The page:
OPEC again trims oil demand outlook

By OGJ editors

Weaker economic recovery is negatively impacting oil demand, the Organization of Petroleum Exporting Countries said in its latest Monthly Oil Market Report as it reduced its forecasts for 2011 and 2012.

The organization cited a weaker-than-expected driving season in the US and ongoing economic sluggishness in the developed countries of the Organization for Economic Cooperation and Development (OECD) as reasons for the latest downward revision to its oil market forecast, which reduces the call on OPEC crude in the second half of this year.

World oil demand growth in 2011 has been revised down by 150,000 b/d from last month’s report as the global economy is now expected to grow at a revised 3.6% in 2011 and 3.9% in 2012, down from previous expectations of 3.7% and 4% respectively. Revisions were triggered by a global slowdown in industrial activity in most of the major economies, the report said.The economic growth forecast for China, though, is unchanged at 9% this year and 8.5% next year, but India’s expansion has slowed such that its 2011 economic growth forecast has been cut slightly to 7.7%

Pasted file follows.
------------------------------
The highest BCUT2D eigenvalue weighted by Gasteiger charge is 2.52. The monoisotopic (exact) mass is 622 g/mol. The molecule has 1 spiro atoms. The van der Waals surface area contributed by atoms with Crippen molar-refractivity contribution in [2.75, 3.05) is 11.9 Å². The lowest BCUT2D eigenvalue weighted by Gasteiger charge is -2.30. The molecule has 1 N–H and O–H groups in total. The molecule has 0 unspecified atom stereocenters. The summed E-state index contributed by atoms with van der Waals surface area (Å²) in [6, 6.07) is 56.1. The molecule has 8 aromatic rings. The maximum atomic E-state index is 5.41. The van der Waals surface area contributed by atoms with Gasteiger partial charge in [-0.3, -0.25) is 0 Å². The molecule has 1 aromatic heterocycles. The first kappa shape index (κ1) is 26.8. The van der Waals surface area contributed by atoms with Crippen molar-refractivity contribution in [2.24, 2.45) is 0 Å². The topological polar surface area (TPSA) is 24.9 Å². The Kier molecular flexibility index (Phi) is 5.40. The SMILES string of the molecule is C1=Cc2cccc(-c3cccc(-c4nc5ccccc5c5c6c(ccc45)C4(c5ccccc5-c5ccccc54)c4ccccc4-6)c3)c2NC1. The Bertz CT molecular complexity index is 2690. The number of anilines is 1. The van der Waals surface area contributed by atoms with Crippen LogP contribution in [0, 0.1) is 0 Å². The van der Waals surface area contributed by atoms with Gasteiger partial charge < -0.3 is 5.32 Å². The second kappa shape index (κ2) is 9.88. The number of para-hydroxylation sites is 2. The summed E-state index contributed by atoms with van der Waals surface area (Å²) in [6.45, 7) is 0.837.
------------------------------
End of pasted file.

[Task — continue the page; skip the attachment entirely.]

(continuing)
The worldwide oil demand growth forecast for 2011 has been revised down by 300,000 b/d since the start of this year to stand at 1.06 million b/d. This puts average 2011 worldwide oil demand at 87.99 million b/d. The report also estimates that 2012 worldwide demand will average 89.26 million b/d, down 36,000 b/d from last month’s outlook.

The US summer driving season this year missed its peak, sliding by 2% year-to-date compared to the same period last year, OPEC said.

The economic slowdown in the OECD has negatively affected oil demand in China, while India oil consumption has been dampened by measures aimed at limiting its overheated economy, the report said. In the third quarter, OPEC estimates that Chinese oil demand growth will be 200,000 b/d less than forecast in last month’s outlook.

“Looking ahead, the perception of market tightness and worries of supply shortages in the fourth quarter appear to be easing. The increasing risk of the global economic slowdown is negatively impacting industrial sectors. The middle distillates market looks well supplied as US refineries run at high levels,” the report said.

This has contributed to a build in inventories, which have been trending above their five-year average, providing a comfortable cushion ahead of the expected increase in heating oil consumption this winter.

As a result of reduced global economic growth and therefore a downward revision in oil demand, the required crude supply has been revised down in the third and fourth quarters, as OPEC crude oil production continues to increase and a partial return of Libya production is expected soon, according to the report.

“While (the) current OPEC production profile provides sufficient flexibility to take into account the existing uncertainties and downside risks, it is of critical importance to continue carefully monitoring oil market developments,” the report said.

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